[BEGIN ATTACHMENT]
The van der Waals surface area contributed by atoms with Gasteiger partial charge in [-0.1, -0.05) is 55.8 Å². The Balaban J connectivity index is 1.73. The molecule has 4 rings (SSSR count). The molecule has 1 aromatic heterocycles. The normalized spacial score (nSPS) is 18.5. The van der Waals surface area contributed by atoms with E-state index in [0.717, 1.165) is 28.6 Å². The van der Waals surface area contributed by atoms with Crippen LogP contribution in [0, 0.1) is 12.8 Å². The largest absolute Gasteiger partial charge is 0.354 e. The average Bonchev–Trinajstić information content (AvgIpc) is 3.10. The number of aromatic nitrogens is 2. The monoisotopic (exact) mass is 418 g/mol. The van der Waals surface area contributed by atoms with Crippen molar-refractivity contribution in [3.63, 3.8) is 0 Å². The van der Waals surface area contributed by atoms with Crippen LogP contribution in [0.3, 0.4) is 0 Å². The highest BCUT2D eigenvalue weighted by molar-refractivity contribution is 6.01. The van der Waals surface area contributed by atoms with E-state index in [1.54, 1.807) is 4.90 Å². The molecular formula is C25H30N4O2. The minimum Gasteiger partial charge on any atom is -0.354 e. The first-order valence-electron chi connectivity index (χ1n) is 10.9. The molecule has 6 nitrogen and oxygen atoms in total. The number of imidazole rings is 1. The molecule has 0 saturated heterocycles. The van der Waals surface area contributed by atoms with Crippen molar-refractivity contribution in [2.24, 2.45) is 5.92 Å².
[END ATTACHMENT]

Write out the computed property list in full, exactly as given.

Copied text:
The van der Waals surface area contributed by atoms with Gasteiger partial charge in [-0.1, -0.05) is 55.8 Å². The Balaban J connectivity index is 1.73. The molecule has 4 rings (SSSR count). The molecule has 1 aromatic heterocycles. The normalized spacial score (nSPS) is 18.5. The van der Waals surface area contributed by atoms with E-state index in [0.717, 1.165) is 28.6 Å². The van der Waals surface area contributed by atoms with Crippen LogP contribution in [0, 0.1) is 12.8 Å². The largest absolute Gasteiger partial charge is 0.354 e. The average Bonchev–Trinajstić information content (AvgIpc) is 3.10. The number of aromatic nitrogens is 2. The monoisotopic (exact) mass is 418 g/mol. The van der Waals surface area contributed by atoms with Crippen molar-refractivity contribution in [3.63, 3.8) is 0 Å². The van der Waals surface area contributed by atoms with Crippen LogP contribution in [0.3, 0.4) is 0 Å². The highest BCUT2D eigenvalue weighted by molar-refractivity contribution is 6.01. The van der Waals surface area contributed by atoms with E-state index in [1.54, 1.807) is 4.90 Å². The molecular formula is C25H30N4O2. The minimum Gasteiger partial charge on any atom is -0.354 e. The first-order valence-electron chi connectivity index (χ1n) is 10.9. The molecule has 6 nitrogen and oxygen atoms in total. The number of imidazole rings is 1. The molecule has 0 saturated heterocycles. The van der Waals surface area contributed by atoms with Crippen molar-refractivity contribution in [2.24, 2.45) is 5.92 Å².